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This legal glossary is a basic guide to common legal terms. A lawyer is in the best position to advise you about your legal rights and responsibilities.

Different terms may have different meanings based on the specific area of law or the context in which they are being used. For legal terms not referred to in this glossary, or for more comprehensive definitions, you may wish to refer to a legal dictionary or to an internet resource.

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A commonly used term for a Recognizance of Bail. When a person is not released by the arresting officer, the person must be taken before a judicial officer to determine whether the person should remain in custody pending trial. The term "bail" is often used to refer to the money paid as security for the person showing up the next time he or she is required to appear in court.
Balance of Probabilities
(see Burden of Proof)
Insolvent and involved in a proceeding to become bankrupt or against whom a creditor has started a proceeding to put them into bankruptcy. Can be used to refer to apply to the person in this position.
A legal process by which an insolvent person is relieved of certain debts, usually with conditions.
  1. Term used to describe the legal profession as a whole.
  2. A barrier that separates the judge's bench and the front row of lawyers' seats from the public area of the court.
Popularly used to mean lawyers who appear in court to argue cases. In Canada (except Quebec), all lawyers are barristers and solicitors. In England and other countries, historically barristers attended court while solicitors did not.
  1. The judge's seat in a court.
  2. Judges, singly or collectively.
Bench Warrant
(see Warrant)
A person designated to receive something as a result of a legal document, such as a will or insurance policy.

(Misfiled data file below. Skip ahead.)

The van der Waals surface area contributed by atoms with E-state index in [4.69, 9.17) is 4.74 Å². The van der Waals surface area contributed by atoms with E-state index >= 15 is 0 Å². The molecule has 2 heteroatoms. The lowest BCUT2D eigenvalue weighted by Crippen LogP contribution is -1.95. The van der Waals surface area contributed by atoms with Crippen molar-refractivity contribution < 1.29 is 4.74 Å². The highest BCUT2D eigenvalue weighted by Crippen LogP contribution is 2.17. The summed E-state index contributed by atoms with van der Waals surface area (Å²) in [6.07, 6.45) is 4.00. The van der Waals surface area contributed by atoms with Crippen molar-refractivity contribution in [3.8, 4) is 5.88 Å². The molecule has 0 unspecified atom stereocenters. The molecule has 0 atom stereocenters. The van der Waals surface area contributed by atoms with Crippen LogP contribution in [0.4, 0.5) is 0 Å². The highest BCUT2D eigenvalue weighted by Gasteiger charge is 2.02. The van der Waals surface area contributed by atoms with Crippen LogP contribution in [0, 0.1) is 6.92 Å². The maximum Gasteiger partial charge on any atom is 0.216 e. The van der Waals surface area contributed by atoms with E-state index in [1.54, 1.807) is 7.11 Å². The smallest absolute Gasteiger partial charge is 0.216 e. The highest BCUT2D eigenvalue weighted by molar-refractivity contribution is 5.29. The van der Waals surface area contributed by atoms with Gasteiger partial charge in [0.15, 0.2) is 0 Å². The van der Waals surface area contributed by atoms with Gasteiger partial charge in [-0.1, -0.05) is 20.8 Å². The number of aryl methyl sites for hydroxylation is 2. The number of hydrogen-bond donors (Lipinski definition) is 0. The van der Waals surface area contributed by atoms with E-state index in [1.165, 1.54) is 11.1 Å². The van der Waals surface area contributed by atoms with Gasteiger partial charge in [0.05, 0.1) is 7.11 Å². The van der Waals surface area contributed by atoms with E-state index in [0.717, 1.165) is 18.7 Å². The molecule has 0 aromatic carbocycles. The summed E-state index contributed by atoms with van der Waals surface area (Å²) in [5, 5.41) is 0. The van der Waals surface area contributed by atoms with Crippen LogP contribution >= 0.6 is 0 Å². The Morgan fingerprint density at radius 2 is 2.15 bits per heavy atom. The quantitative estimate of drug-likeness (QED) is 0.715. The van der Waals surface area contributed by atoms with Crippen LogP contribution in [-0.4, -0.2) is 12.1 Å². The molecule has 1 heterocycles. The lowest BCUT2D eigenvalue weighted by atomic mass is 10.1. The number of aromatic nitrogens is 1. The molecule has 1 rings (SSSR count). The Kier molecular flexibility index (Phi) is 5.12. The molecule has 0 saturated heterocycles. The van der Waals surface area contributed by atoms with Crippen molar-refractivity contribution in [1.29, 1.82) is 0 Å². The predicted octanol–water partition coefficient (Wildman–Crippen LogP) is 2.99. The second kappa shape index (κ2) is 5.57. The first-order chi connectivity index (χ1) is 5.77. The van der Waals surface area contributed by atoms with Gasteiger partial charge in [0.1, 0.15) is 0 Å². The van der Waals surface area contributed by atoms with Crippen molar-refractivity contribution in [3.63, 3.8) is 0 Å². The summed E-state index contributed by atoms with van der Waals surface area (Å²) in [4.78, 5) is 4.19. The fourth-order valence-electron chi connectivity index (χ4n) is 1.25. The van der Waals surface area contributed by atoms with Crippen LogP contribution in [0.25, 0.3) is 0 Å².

Best Interests of the Child
Circumstances that must be taken into account by the court when making orders concerning children in child protection and family law cases. Factors considered can include the child's needs, interests, views and preferences, and cultural and family connections.
Beyond a Reasonable Doubt
(see Burden of Proof)
Proposed legislation that is brought before the legislature for approval. A bill becomes law once it is approved by the legislature, receives royal assent from the Lieutenant Governor and is proclaimed effective. The Act may be proclaimed effective on Royal Assent; by a fixed date in the legislation; or on a date to be proclaimed by the government.
  1. Mandatory
  2. When applied to a court decision or order, required to be followed in cases with similar circumstances.
An obligation or a promise given to a court. A bond includes a recognizance.
Administration Bond
A promise with a surety(ies), offered by an application or required by a judge in an estate application filed with the court.
Peace Bond
Person is ordered to keep the peace for a specified period of time on certain conditions.
Surety Bond
A written promise committing someone acting as a surety to pay a named person a set amount if the promise is broken.
A violation or infraction of a law or obligation.
Brief/Legal Brief
A written statement summarizing the arguments of a case. It contains factual and legal arguments, as well as references to any legislation or cases that are being relied on to support those arguments.
Burden of Proof
The degree of proof needed in a proceeding for a party to prove a disputed assertion or charge.
Balance of Probabilities
This is the standard of proof used in civil and family matters.
Beyond a Reasonable Doubt
This is the standard of proof used in criminal matters. This higher standard of proof reflects the potentially serious consequences (loss of liberty) in criminal cases.
Bench Warrant Days
Bench warrant days measure the amount of time it takes for a charge to be brought back before the courts following the issuance of a bench warrant. If an accused has fled the jurisdiction, the bench warrant days distort the data, as the delay of proceedings would be caused by the absence of the accused rather than any inherent problems in the court system.